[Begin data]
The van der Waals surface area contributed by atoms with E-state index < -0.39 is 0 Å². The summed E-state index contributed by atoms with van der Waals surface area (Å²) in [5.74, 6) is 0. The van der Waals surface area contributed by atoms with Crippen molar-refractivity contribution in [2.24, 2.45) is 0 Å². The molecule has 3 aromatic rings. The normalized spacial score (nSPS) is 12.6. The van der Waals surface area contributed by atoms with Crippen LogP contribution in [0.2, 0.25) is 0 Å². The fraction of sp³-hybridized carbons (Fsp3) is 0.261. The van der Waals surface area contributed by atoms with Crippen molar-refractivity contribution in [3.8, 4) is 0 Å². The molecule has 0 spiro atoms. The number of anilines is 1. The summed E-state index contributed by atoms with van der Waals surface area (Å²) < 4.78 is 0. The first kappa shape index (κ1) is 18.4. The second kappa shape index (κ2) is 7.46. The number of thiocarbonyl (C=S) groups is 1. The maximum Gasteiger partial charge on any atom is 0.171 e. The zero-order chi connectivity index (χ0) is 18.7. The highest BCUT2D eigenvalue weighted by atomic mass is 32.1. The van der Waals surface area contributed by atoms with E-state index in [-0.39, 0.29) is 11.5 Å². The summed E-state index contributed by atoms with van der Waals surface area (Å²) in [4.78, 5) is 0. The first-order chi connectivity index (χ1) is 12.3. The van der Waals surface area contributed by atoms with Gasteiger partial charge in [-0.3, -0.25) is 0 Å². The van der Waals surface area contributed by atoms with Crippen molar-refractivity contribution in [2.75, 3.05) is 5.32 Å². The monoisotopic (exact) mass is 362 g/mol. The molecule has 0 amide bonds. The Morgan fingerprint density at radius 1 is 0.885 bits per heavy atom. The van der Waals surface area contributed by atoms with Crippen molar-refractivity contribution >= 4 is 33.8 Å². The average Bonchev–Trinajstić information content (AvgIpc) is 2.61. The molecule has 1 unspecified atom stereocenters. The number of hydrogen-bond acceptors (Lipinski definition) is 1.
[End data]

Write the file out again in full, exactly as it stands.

The van der Waals surface area contributed by atoms with E-state index < -0.39 is 0 Å². The summed E-state index contributed by atoms with van der Waals surface area (Å²) in [5.74, 6) is 0. The van der Waals surface area contributed by atoms with Crippen molar-refractivity contribution in [2.24, 2.45) is 0 Å². The molecule has 3 aromatic rings. The normalized spacial score (nSPS) is 12.6. The van der Waals surface area contributed by atoms with Crippen LogP contribution in [0.2, 0.25) is 0 Å². The fraction of sp³-hybridized carbons (Fsp3) is 0.261. The van der Waals surface area contributed by atoms with Crippen molar-refractivity contribution in [3.8, 4) is 0 Å². The molecule has 0 spiro atoms. The number of anilines is 1. The summed E-state index contributed by atoms with van der Waals surface area (Å²) < 4.78 is 0. The first kappa shape index (κ1) is 18.4. The second kappa shape index (κ2) is 7.46. The number of thiocarbonyl (C=S) groups is 1. The maximum Gasteiger partial charge on any atom is 0.171 e. The zero-order chi connectivity index (χ0) is 18.7. The highest BCUT2D eigenvalue weighted by atomic mass is 32.1. The van der Waals surface area contributed by atoms with E-state index in [-0.39, 0.29) is 11.5 Å². The summed E-state index contributed by atoms with van der Waals surface area (Å²) in [4.78, 5) is 0. The first-order chi connectivity index (χ1) is 12.3. The van der Waals surface area contributed by atoms with Gasteiger partial charge in [-0.3, -0.25) is 0 Å². The van der Waals surface area contributed by atoms with Crippen molar-refractivity contribution in [2.75, 3.05) is 5.32 Å². The monoisotopic (exact) mass is 362 g/mol. The molecule has 0 amide bonds. The Morgan fingerprint density at radius 1 is 0.885 bits per heavy atom. The van der Waals surface area contributed by atoms with Crippen molar-refractivity contribution >= 4 is 33.8 Å². The average Bonchev–Trinajstić information content (AvgIpc) is 2.61. The molecule has 1 unspecified atom stereocenters. The number of hydrogen-bond acceptors (Lipinski definition) is 1.